• On receipt of an application, the District Magistrate expects to provide its comments/NOC to the Press Registrar General within 60 days; thereafter the Press Registrar General can proceed to take a decision for grant of registration even where the comments/NOC not receive from the DM/local authority after 60 days.
  • No requirement for a publisher to file any declaration before the District Magistrate.

Difference between the Press and Registration of Books Act 1867 and the Press and Registration of Periodicals Bill 2023:

  • Books which were part of the PRB Act 1867 have been taken away from the purview of the PRP Bill 2023, as books as a subject administer by the Ministry of HRD.
  • Printing presses do not have to file any declaration before the District Magistrate; only an online intimation has to be file before the Press Registrar General and the District Magistrate.
  • No declaration has to be files by the publisher of the periodical before the District authority; application for title allotment and grant of Certificate of Registration would be made simultaneously to the Press Registrar General and the district authority and decision would be taken by the Press Registrar General.
  • Statute has been substantially decriminalize as against the PRB Act 1867 which had severe penalties leading to conviction and imprisonment up to 6 months for various violations of the Act.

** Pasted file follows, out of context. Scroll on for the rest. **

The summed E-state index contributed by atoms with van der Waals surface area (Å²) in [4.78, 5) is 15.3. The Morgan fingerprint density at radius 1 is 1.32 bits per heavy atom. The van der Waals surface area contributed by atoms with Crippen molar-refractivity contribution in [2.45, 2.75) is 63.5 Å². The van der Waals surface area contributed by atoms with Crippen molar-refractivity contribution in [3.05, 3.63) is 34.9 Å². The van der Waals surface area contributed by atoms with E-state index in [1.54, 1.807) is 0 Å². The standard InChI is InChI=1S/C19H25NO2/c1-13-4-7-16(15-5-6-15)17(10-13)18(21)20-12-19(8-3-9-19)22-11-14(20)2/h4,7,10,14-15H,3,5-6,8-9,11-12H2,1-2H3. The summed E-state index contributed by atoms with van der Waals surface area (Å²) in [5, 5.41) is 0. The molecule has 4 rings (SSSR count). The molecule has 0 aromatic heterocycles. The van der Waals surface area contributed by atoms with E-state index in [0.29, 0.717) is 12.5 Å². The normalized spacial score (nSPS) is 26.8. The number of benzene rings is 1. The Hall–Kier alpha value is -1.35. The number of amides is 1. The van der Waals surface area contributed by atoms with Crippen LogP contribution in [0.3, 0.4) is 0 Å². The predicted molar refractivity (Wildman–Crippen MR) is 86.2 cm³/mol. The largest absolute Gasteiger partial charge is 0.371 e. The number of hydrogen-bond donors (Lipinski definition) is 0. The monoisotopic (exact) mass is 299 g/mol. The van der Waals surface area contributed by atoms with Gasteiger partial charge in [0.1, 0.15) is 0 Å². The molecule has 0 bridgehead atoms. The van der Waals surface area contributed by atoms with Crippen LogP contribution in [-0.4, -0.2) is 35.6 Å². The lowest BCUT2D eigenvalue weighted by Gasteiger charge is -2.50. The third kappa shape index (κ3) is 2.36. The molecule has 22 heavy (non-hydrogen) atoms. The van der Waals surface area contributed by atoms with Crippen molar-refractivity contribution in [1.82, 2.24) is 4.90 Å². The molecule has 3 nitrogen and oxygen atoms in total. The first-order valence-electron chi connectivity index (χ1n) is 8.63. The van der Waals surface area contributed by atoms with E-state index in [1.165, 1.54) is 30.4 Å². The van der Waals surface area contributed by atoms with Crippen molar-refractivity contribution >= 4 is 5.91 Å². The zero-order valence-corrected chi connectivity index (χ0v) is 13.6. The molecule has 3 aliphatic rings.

• In the 2023 Bill, punishment of jail up to six months envisage only in the extreme cases where a periodical publish without a Certificate of Registration and the publisher fails to cease the printing of such publication even after six months of direction has been issue to that effect by the Press Registrar General.
  • In the 1867 Act, only the DM could cancel the declaration of a periodical, the Press Registrar General did not have suo motu powers to cancel or suspend Certificate of Registration granted by it. The PRP Bill 2023 empowers the Press Registrar General to suspend/cancel the Certificate of Registration.

Press and Registration of Periodicals Act.1

Benefits of PRP Act 2023:

  • Digitalization: The Act streamlines and expedites the process of registering magazines and assigning titles.
  • Fast-tracking the process: The Act gives the Press Registrar General the ability to fast-track the process, ensuring that publishers have little trouble initiating a publication. A single step has been created by combining the registration and title verification applications.
  • Decriminalization: By essentially decriminalizing all offenses under the previous legislation, the new statute eliminates the colonial legacy.
  • Provides clarity: The act clarifies a number of processes and situations, including ownership transfers, circulation verification of newspapers, and facsimile versions of foreign publications.

Conclusion:

The 2023 Act supports media freedom and is in line with the modern era of free press. With a focus on quicker and more effective service delivery via a troika of technology, transparency, and trust, it offers digital governance.

Source: PIB